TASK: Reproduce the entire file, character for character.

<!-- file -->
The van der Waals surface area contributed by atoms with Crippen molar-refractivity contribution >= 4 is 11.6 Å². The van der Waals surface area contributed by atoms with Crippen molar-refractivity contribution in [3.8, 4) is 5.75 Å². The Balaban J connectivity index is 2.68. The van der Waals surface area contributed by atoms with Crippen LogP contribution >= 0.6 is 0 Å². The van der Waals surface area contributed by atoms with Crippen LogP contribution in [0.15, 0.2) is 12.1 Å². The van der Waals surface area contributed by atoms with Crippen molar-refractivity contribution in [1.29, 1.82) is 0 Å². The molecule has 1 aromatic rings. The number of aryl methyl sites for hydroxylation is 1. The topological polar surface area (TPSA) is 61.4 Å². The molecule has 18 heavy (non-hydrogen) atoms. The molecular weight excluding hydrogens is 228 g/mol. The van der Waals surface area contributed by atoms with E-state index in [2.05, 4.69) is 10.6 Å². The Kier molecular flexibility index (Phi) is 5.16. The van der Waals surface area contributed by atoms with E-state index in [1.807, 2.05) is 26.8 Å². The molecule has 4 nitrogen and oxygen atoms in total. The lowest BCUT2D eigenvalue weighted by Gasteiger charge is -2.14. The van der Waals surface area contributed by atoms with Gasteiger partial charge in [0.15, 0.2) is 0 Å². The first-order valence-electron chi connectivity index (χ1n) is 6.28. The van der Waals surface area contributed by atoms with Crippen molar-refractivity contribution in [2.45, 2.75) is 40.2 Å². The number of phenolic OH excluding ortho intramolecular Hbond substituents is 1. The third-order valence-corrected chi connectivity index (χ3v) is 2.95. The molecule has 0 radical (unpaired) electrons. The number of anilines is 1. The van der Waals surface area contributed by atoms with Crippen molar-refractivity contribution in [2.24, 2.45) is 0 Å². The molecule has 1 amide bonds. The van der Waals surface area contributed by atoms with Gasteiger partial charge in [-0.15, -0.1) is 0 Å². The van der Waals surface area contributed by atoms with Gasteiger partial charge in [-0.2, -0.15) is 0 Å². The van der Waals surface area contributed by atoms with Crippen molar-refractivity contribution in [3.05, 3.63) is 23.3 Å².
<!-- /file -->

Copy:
The van der Waals surface area contributed by atoms with Crippen molar-refractivity contribution >= 4 is 11.6 Å². The van der Waals surface area contributed by atoms with Crippen molar-refractivity contribution in [3.8, 4) is 5.75 Å². The Balaban J connectivity index is 2.68. The van der Waals surface area contributed by atoms with Crippen LogP contribution >= 0.6 is 0 Å². The van der Waals surface area contributed by atoms with Crippen LogP contribution in [0.15, 0.2) is 12.1 Å². The van der Waals surface area contributed by atoms with Crippen molar-refractivity contribution in [1.29, 1.82) is 0 Å². The molecule has 1 aromatic rings. The number of aryl methyl sites for hydroxylation is 1. The topological polar surface area (TPSA) is 61.4 Å². The molecule has 18 heavy (non-hydrogen) atoms. The molecular weight excluding hydrogens is 228 g/mol. The van der Waals surface area contributed by atoms with E-state index in [2.05, 4.69) is 10.6 Å². The Kier molecular flexibility index (Phi) is 5.16. The van der Waals surface area contributed by atoms with E-state index in [1.807, 2.05) is 26.8 Å². The molecule has 4 nitrogen and oxygen atoms in total. The lowest BCUT2D eigenvalue weighted by Gasteiger charge is -2.14. The van der Waals surface area contributed by atoms with Gasteiger partial charge in [0.15, 0.2) is 0 Å². The first-order valence-electron chi connectivity index (χ1n) is 6.28. The van der Waals surface area contributed by atoms with Crippen molar-refractivity contribution in [2.45, 2.75) is 40.2 Å². The number of phenolic OH excluding ortho intramolecular Hbond substituents is 1. The third-order valence-corrected chi connectivity index (χ3v) is 2.95. The molecule has 0 radical (unpaired) electrons. The number of anilines is 1. The van der Waals surface area contributed by atoms with Crippen molar-refractivity contribution in [2.24, 2.45) is 0 Å². The molecule has 1 amide bonds. The van der Waals surface area contributed by atoms with Gasteiger partial charge in [-0.15, -0.1) is 0 Å². The van der Waals surface area contributed by atoms with Gasteiger partial charge in [-0.2, -0.15) is 0 Å². The van der Waals surface area contributed by atoms with Crippen molar-refractivity contribution in [3.05, 3.63) is 23.3 Å².